Irma’s Heavy Impact

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Last week, on September 6, the massive storm known as Hurricane Irma began ravaging the Leeward Islands of the eastern Caribbean Sea. The storm then roared over Puerto Rico and Cuba before reaching southern Florida on September 10. The storm has since weakened to a tropical depression and dissipated over land, but it continues to bring torrential rains as it passes up the southeastern coast of the United States. Irma’s week of havoc has killed 70 people, leaving a shattered landscape and record flooding in its wake.

Hurricanes are measured using the Saffir-Simpson scale of intensity. The scale is based on wind speed and the height of the resulting storm surge—that is, how much the sea level rises above normal high tide. The scale ranges from Category 1 (weak) to Category 5 (devastating). Irma formed as a low pressure and thunderstorm system over the Atlantic Ocean before consolidating into a massive storm in the eastern Caribbean Sea. As a Category 5 hurricane, Irma devastated parts of Antigua and Barbuda, the islands of Anguilla, St.-Barthélemy, and St.-Martin, and the British and U.S. Virgin Islands. Irma’s strength fluctuated as it roared over Puerto Rico, the Dominican Republic, Haiti, Cuba, the Turcs and Caicos Islands, and the Bahamas, alternating between categories 3 and 4 before reaching the Florida Keys. The storm weakened to a tropical storm over Florida, but still caused massive wind and water damage. Among the Caribbean Islands, Irma killed 43 people. Twenty-seven more people have died in the southeastern U.S. states of Florida, Georgia, and South Carolina. Those numbers will very likely rise.

In the southeastern United States and the Caribbean, hundreds of roads are still blocked by high water, and many airports, schools, and office buildings remain closed. Millions of people have been displaced, and many areas are without electric power or drinking water. Humanitarian and military aid is arriving in the areas hit by Irma, providing shelter, medicine, and food and water, and helping with the beginning of a colossal cleanup. Damage from Irma is expected to top $200 billion, and repairs and reconstruction after the storm could take years. Irma is the strongest storm to hit the region since Hurricane Wilma in 2005.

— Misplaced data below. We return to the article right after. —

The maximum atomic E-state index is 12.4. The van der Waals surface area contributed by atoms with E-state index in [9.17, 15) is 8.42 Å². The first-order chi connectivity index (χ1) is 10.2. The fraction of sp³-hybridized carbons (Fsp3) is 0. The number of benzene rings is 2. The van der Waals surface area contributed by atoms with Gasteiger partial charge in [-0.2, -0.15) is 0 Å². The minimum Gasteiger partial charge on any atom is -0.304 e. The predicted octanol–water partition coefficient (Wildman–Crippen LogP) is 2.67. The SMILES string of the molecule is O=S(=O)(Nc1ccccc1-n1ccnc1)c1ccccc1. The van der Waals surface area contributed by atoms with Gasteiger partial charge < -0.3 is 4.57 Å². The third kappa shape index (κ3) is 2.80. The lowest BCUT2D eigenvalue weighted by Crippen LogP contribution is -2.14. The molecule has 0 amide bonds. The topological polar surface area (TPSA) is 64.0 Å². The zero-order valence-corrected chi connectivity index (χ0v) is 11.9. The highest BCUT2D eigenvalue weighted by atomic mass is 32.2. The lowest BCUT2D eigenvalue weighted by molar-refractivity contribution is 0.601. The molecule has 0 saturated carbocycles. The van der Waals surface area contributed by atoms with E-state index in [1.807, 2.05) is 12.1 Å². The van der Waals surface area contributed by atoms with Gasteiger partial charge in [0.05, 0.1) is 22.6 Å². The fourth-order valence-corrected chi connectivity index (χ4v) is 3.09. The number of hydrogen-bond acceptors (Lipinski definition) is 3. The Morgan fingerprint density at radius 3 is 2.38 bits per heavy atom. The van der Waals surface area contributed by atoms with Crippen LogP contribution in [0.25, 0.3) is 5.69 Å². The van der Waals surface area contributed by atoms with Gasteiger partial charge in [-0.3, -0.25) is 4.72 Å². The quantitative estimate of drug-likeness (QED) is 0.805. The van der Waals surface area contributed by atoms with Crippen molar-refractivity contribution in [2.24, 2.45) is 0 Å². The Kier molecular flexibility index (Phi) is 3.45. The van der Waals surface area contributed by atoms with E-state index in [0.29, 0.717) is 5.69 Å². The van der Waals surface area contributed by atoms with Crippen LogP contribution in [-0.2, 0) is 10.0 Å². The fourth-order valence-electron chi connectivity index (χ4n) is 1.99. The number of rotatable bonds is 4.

Irma followed closely on the heels of Hurricane Harvey, which flooded the Texas coast, and preceded the formation of Hurricane Katia, which hit southern Mexico last weekend. An astounding fourth hurricane, Jose, chased Irma into the Caribbean before spinning off into the western Atlantic Ocean. Water temperatures in the Atlantic and Caribbean Sea are well above average, and massive storms feed off those warm waters. The expansion of high pressure areas—as well as a superabundance of moisture in the air—are ripe conditions for hurricane creation. They are also consistent with the effects of anthropogenic (human-caused) climate change.

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Image 1: The eye of Hurricane Irma centers on the island of Anguilla on Sept. 6, 2017. Emergency precautions on Puerto Rico and the Dominican Republic (at left) prepared residents for the approaching storm. Credit: CIRA/NOAA

Image 2: On Sept. 11, 2017, the flattened devastation of Jost Van Dyke island in the British Virgin Islands reveals the destructive force of Hurricane Irma. Credit: UK Department for International Development (licensed under CC BY 2.0)

Image 3: Hurricane Irma roared from east to west through the Caribbean Islands. Credit: WORLD BOOK map

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